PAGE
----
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action alcohol alizarine American ammonia amount animals anthracene apparatus appears atmosphere beds Bessemer process body boiler British Association cable caisson carbonic acid cent centimetre centre Chassepot chemical chlorhydric acid chloride cloth Coccoliths color containing copper cylinder deposits depth diameter disease effect electric employed engine exist experiments fact farads feet fluid formation fossils furnace gases geological glacier gneiss heat hydrogen inches iron Lake light lime limestone liquid magnesium manganese manufacture mass material matter means metal method miles mixture nature observations obtained ordinary organic oxide oxygen paper pass phosphate phosphorus pipes placed plate portion potassium pounds present pressure prisms produced Prof Professor quantity river rocks salt side silicic silicic acid silicon sodium solution species specimens steam stone substance sulphuric acid surface temperature theory thickness tion tube vapor vessel weight White Nile whole wire zinc
Seite 182 - Report of the Commissioners appointed in 1868 to inquire into the best means of preventing the pollution of Rivers (Mersey and Ribble basins).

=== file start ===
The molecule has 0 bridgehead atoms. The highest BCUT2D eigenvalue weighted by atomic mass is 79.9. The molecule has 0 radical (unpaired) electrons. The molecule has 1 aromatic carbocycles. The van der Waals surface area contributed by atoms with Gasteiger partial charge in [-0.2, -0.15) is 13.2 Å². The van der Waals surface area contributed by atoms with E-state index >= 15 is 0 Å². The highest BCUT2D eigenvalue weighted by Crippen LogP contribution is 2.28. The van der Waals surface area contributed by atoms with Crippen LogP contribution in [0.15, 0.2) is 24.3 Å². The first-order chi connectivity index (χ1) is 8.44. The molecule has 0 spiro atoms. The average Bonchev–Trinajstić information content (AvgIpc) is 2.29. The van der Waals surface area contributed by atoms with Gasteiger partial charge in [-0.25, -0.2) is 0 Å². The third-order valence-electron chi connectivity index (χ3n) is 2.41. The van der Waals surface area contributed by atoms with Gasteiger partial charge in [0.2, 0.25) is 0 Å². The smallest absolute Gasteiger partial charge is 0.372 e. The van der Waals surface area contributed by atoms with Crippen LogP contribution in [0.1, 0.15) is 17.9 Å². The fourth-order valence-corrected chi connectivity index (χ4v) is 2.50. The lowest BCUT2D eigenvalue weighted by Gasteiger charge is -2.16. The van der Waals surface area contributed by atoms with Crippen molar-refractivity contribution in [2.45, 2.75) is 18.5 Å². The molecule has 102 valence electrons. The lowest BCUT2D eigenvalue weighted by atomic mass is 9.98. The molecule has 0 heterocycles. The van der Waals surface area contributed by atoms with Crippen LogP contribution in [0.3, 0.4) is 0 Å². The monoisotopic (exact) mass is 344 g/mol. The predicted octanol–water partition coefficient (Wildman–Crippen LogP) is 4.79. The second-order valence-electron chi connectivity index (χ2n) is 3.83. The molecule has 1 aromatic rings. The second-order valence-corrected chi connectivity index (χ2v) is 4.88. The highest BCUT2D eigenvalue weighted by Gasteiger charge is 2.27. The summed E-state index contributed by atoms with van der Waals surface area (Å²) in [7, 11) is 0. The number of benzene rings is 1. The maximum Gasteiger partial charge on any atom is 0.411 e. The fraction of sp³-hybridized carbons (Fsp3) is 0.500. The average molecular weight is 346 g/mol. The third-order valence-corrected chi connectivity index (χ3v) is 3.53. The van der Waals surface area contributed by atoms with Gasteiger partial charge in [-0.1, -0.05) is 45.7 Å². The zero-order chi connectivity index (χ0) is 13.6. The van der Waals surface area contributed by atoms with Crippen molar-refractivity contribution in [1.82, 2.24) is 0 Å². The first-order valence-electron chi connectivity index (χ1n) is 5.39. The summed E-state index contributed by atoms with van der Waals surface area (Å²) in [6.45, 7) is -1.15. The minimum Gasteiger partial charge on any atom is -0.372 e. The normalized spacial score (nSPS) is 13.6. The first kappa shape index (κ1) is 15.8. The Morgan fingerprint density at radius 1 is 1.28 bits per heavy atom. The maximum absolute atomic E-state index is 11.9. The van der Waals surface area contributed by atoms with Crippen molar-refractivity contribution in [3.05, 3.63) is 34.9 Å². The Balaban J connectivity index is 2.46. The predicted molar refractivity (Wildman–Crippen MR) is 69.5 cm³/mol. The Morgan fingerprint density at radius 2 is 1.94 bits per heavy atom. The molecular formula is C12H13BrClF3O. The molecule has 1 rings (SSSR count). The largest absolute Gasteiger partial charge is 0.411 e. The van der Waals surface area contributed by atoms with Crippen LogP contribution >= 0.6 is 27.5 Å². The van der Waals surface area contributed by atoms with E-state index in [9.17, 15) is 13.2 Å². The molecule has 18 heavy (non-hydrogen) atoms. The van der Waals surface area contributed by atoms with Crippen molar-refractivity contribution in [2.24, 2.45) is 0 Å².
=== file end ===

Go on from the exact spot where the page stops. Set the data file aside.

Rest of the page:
Seite 175 - USA, read a paper on this subject, of which the following is an abstract : — " Cast iron — the raw material from which the malleable metal is made — may be formulated approximately as follows : — Silicon (Si), 5 to 3 per cent. Phosphorus (P), 05 to 2 per cent. Manganese (Mn) , 0 to 20 per cent. Sulphur (S), 25 to 2 per cent. Carbon (C), 2 to 5 per cent. Iron (Fe), 90 to 9G.5 per cent.
Seite 254 - Spallanzani's experiment. The matters to be preserved are well boiled in a tin case provided with a small hole, and this hole is soldered up when all the air in the case has been replaced by steam. By this method they may be kept for years, without putrefying, fermenting or getting mouldy.
Seite 261 - There can be no reason, then, for doubting that, among insects, contagious and infectious diseases, of great malignity, are caused by minute organisms which are produced from preexisting germs, or by Homogenesis ; and there is no reason, that I know of, for believing that what happens in insects may not take place in the highest animals. Indeed there is already strong evidence that some diseases of an extremely malignant and fatal character to which man is subject are as much the work of minute organisms...